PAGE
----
- encourage greater transparency and standardisation of reporting across the DC pensions market, allowing trustees to make more informed investment and governance decisions and employers to better compare the value and performance between DC schemes when deciding where to automatically enrol their employees
- drive and support the further consolidation of schemes, where this is in savers’ best interests.
In October 2021, the DWP introduced a more detailed “value for members” assessment for occupational DC schemes with less than £100m in assets under management. The ultimate aim is that these assessments will be replaced by the new VFM framework, as it will require all schemes to report on wider value metrics and to use this data to assess the value of their offering against market comparisons.
A phased approach is proposed, to allow time to “test and learn”, and to “build the trust and confidence of industry and savers”.
Initially, the framework will apply to “default arrangements” as defined by the DWP and the FCA, except for those with “very small numbers of savers invested or assets under management below a particular threshold, including some defaults that can arise when savers are moved after contributions to some investments are suspended”. Pension arrangements where 80% or more of pension savers were enrolled will be included (as is the case for the DC charge cap) and legacy schemes will also be in scope.
In phase two, the framework may be extended to self-select options, non-workplace pensions, and DC pensions in decumulation.
To allow trustees and IGCs to use the data from other schemes for the VFM assessments, the consultation proposes to require that all framework data be published by the end of the first quarter of a calendar year. An end point for net returns data of 30 June of the previous year is proposed to ensure comparable investment performance data is provided.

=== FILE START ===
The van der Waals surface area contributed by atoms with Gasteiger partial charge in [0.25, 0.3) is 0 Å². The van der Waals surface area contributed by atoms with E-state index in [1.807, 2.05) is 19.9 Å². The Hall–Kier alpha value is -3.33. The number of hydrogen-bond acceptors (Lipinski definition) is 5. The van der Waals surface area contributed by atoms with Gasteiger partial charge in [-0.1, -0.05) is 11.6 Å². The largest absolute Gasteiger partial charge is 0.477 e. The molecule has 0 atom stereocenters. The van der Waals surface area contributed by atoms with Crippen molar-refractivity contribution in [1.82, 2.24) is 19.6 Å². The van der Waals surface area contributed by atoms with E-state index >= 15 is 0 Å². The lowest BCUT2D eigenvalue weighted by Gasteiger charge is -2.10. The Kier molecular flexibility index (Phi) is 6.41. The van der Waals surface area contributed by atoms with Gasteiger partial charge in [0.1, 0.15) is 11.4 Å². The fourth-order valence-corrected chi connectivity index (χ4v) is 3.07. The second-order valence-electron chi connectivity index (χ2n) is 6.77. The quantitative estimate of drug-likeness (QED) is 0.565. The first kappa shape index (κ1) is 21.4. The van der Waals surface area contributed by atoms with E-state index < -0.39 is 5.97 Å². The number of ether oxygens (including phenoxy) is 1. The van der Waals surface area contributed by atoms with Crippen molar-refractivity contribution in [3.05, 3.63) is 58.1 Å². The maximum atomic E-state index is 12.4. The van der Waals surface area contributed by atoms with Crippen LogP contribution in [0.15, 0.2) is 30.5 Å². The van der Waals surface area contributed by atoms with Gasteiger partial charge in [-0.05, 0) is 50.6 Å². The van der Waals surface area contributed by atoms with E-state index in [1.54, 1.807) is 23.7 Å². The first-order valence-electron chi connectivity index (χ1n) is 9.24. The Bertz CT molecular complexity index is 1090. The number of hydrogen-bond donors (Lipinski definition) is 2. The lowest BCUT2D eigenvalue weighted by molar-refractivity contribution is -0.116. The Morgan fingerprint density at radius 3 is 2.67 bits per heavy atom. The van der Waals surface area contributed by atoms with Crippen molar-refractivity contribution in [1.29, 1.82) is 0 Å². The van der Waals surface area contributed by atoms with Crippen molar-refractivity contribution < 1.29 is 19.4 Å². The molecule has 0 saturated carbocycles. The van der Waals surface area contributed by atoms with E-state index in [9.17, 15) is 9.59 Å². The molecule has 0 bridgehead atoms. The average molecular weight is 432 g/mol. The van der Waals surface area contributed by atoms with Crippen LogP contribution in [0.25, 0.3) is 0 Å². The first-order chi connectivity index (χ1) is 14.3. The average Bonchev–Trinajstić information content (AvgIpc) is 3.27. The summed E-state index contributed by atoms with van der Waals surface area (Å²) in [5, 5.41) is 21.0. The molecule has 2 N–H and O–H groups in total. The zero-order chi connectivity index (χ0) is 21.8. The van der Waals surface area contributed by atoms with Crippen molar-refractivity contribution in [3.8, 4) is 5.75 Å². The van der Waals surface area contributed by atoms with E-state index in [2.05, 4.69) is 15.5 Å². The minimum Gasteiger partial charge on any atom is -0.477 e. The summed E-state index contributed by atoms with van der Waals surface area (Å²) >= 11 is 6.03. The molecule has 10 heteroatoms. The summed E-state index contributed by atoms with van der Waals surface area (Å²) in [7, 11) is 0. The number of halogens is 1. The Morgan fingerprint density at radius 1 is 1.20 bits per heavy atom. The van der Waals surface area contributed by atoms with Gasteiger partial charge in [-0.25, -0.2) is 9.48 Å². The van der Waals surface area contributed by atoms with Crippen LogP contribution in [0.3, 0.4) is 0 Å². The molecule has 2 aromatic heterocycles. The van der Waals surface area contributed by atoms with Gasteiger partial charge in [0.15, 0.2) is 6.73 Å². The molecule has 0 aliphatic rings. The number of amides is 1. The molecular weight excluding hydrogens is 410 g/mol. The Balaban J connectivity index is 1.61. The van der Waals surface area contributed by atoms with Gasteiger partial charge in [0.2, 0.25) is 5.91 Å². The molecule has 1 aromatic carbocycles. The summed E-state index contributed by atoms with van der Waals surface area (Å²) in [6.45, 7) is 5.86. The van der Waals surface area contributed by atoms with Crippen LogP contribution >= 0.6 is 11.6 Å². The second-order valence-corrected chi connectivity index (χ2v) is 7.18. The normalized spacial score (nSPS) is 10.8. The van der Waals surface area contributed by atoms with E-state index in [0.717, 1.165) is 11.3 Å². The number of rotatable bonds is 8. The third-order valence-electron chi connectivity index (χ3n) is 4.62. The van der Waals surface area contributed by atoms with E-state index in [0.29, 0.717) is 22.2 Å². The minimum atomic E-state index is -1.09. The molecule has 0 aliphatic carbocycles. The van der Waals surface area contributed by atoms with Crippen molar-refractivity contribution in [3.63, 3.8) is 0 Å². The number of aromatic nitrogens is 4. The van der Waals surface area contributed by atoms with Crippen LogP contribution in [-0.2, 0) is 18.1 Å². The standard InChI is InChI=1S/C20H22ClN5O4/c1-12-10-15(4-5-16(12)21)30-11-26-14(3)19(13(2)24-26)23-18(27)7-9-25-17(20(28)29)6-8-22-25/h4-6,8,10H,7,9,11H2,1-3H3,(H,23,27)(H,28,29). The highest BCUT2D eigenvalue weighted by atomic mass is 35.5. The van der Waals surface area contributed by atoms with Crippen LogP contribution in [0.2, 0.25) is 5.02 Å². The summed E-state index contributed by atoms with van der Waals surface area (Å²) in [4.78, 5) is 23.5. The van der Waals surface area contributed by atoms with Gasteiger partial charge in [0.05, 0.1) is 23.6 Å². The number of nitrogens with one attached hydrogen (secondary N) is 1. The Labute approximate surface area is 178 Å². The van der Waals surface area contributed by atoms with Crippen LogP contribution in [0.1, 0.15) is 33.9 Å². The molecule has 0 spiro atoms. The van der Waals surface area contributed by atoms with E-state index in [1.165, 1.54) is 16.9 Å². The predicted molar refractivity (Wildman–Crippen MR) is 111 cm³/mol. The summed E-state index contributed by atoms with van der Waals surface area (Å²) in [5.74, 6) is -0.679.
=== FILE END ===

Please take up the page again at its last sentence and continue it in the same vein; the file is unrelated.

Both contract-based and trust-based schemes will be required to publish their VFM assessment results by the end of October. However, IGCs will be required to include theirs in their chair’s report but, due to timing, occupational pension schemes will not include theirs in their chair’s statement. The interaction between the VFM framework and the chair’s statement is under consideration, with one option being to split the chair’s statement into a member-facing document and a separate purely governance document.
The consultation suggests the disclosure requirements will focus on investment performance, costs and charges, with a lighter touch approach to disclosures on service and engagement. Although most of the investment performance data under the VFM framework would be backward-looking, the disclosure requirements would include new “simple” forward-looking performance and risk metrics, with the consultation seeking views on calculation approaches. It is not yet clear whether there will be a prescribed template for findings to be reported, or if the framework data will have to be published on providers’ websites, or via a centralised portal.
Trustees and IGCs will need to conclude that their scheme is either:
- Not currently VFM but with identified actions to improve in certain areas that would deliver VFM
- Not VFM.
Whether to mandate certain actions (such as a duty to consider transfers and wind-up) following assessments is under consideration, as is giving TPR powers to enforce wind-up and consolidation, where doing so would be in savers’ best interests.
Extending opportunities for CDC
Regulations came into force on 1 August 2022 setting out the authorisation and supervision regime for CDC schemes, but only where there is a single employer or multiple employers which are financially connected (ie part of the same corporate group).
Responding to industry interest, the DWP’s consultation looks at the possibility of extending the CDC reach to include unconnected multi-employer arrangements offering whole-life benefits, as well as CDC decumulation-only arrangements. It focuses specifically on how the existing CDC authorisation and supervision regime might be harnessed to accommodate these new designs, the challenges involved, and legislative changes that might be required.
CDC schemes – a quick reminder
CDC is a type of DC arrangement where member and employer contributions are invested in a single collective fund, rather than individual pots. Unless a member chooses otherwise, a CDC scheme will provide a pension from the scheme at retirement based on the value of assets in the scheme. As they offer a target level of pension benefits, as opposed to a guarantee, the government considers CDC to be a “third way” between traditional DB and DC schemes.
Many of the existing requirements already in place for single and connected multi-employer CDC schemes will apply equally to any new design. This includes the need to offer such benefits through a trust-based environment, TPR authorisation and supervision, and annual valuations and adjustments.
Unconnected multi-employer CDC schemes offering whole life benefits